China's Top 10 New Archaeological Discoveries of 2021, the updated version of a widely anticipated annual list that has garnered attention far beyond academic circles, was released on March 31.
The Jiangcun grand tomb located in Baqiao district, Xi'an, capital of Northwest China's Shaanxi province, made the list.
A gold burial object found in the Jiangcun grand tomb in Xi'an, Shaanxi province, from the Western Han Dynasty (206 BC-AD 24) [Photo provided to China Daily]
Since 2017, archaeological excavation work unearthed more than 1,000 types of pottery figurines, as well as more than 3,000 pieces of gold, silver, copper, iron and pottery relics.
Findings from the Jiangcun grand tomb helped archaeologists finally confirm that it is in fact the mausoleum of Liu Heng, the emperor known for establishing the foundations of prosperity in the Western Han Dynasty (206 BC-AD 24). The finding also ended a long debate over the whereabouts of the ruler's final resting place.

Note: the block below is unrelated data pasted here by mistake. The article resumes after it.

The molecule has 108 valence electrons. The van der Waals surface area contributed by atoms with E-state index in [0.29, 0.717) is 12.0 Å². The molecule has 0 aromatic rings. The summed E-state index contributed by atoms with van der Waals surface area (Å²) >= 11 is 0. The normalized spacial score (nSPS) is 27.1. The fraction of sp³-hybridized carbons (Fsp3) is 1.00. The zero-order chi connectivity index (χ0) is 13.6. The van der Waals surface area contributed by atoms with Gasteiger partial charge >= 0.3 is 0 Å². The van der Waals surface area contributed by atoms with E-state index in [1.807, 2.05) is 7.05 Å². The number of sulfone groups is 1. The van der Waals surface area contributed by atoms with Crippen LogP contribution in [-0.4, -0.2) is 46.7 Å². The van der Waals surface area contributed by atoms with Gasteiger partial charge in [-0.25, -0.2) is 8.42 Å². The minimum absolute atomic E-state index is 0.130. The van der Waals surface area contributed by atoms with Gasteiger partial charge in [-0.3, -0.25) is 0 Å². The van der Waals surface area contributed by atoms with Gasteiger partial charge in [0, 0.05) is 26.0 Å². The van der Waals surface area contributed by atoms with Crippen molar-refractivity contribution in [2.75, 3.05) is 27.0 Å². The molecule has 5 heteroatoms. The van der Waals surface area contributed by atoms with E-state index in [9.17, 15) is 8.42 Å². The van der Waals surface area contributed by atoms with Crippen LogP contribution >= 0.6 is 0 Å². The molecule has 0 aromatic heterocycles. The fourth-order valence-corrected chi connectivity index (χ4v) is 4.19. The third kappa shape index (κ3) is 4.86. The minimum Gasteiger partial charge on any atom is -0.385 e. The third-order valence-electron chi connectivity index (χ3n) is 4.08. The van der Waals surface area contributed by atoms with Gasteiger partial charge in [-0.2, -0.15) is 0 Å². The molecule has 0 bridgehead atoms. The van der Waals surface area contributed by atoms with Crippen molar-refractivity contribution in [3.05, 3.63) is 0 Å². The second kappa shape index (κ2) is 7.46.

The tomb site is located very close to the main urban area of Xi'an, which has a relatively mature tourism industry and sightseeing agriculture.
Experts in cultural relics and culture and tourism agree that if a museum or an archaeological park is built, it will likely become a new cultural landmark of Xi'an, helping protect and take advantage of major cultural relics and resources and promoting the integrated development of cultural education, public services, tourism, leisure and entertainment, and scientific research.